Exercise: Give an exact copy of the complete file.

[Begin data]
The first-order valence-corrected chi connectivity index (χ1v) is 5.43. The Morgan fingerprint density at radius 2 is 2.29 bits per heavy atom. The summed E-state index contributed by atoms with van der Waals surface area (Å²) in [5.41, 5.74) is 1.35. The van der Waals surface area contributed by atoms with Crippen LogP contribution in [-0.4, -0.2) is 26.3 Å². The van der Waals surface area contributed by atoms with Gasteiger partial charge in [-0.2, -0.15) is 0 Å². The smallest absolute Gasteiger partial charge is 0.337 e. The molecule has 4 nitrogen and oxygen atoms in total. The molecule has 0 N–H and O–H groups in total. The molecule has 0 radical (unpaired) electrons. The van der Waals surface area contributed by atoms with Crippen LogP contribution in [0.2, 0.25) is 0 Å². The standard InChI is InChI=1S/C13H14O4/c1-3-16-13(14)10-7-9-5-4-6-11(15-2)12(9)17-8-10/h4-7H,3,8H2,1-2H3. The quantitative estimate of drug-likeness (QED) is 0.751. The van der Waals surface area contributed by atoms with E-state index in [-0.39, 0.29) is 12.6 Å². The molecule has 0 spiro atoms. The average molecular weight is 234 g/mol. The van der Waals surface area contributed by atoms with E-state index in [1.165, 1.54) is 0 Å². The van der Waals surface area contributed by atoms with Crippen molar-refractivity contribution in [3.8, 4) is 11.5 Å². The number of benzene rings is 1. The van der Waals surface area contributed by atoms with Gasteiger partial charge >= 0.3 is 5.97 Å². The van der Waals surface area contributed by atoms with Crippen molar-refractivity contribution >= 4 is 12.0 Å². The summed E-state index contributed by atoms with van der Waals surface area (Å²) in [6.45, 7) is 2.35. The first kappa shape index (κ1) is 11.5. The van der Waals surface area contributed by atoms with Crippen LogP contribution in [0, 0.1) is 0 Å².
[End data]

The first-order valence-corrected chi connectivity index (χ1v) is 5.43. The Morgan fingerprint density at radius 2 is 2.29 bits per heavy atom. The summed E-state index contributed by atoms with van der Waals surface area (Å²) in [5.41, 5.74) is 1.35. The van der Waals surface area contributed by atoms with Crippen LogP contribution in [-0.4, -0.2) is 26.3 Å². The van der Waals surface area contributed by atoms with Gasteiger partial charge in [-0.2, -0.15) is 0 Å². The smallest absolute Gasteiger partial charge is 0.337 e. The molecule has 4 nitrogen and oxygen atoms in total. The molecule has 0 N–H and O–H groups in total. The molecule has 0 radical (unpaired) electrons. The van der Waals surface area contributed by atoms with Crippen LogP contribution in [0.2, 0.25) is 0 Å². The standard InChI is InChI=1S/C13H14O4/c1-3-16-13(14)10-7-9-5-4-6-11(15-2)12(9)17-8-10/h4-7H,3,8H2,1-2H3. The quantitative estimate of drug-likeness (QED) is 0.751. The van der Waals surface area contributed by atoms with E-state index in [-0.39, 0.29) is 12.6 Å². The molecule has 0 spiro atoms. The average molecular weight is 234 g/mol. The van der Waals surface area contributed by atoms with E-state index in [1.165, 1.54) is 0 Å². The van der Waals surface area contributed by atoms with Crippen molar-refractivity contribution in [3.8, 4) is 11.5 Å². The number of benzene rings is 1. The van der Waals surface area contributed by atoms with Gasteiger partial charge >= 0.3 is 5.97 Å². The van der Waals surface area contributed by atoms with Crippen molar-refractivity contribution >= 4 is 12.0 Å². The summed E-state index contributed by atoms with van der Waals surface area (Å²) in [6.45, 7) is 2.35. The first kappa shape index (κ1) is 11.5. The van der Waals surface area contributed by atoms with Crippen LogP contribution in [0, 0.1) is 0 Å².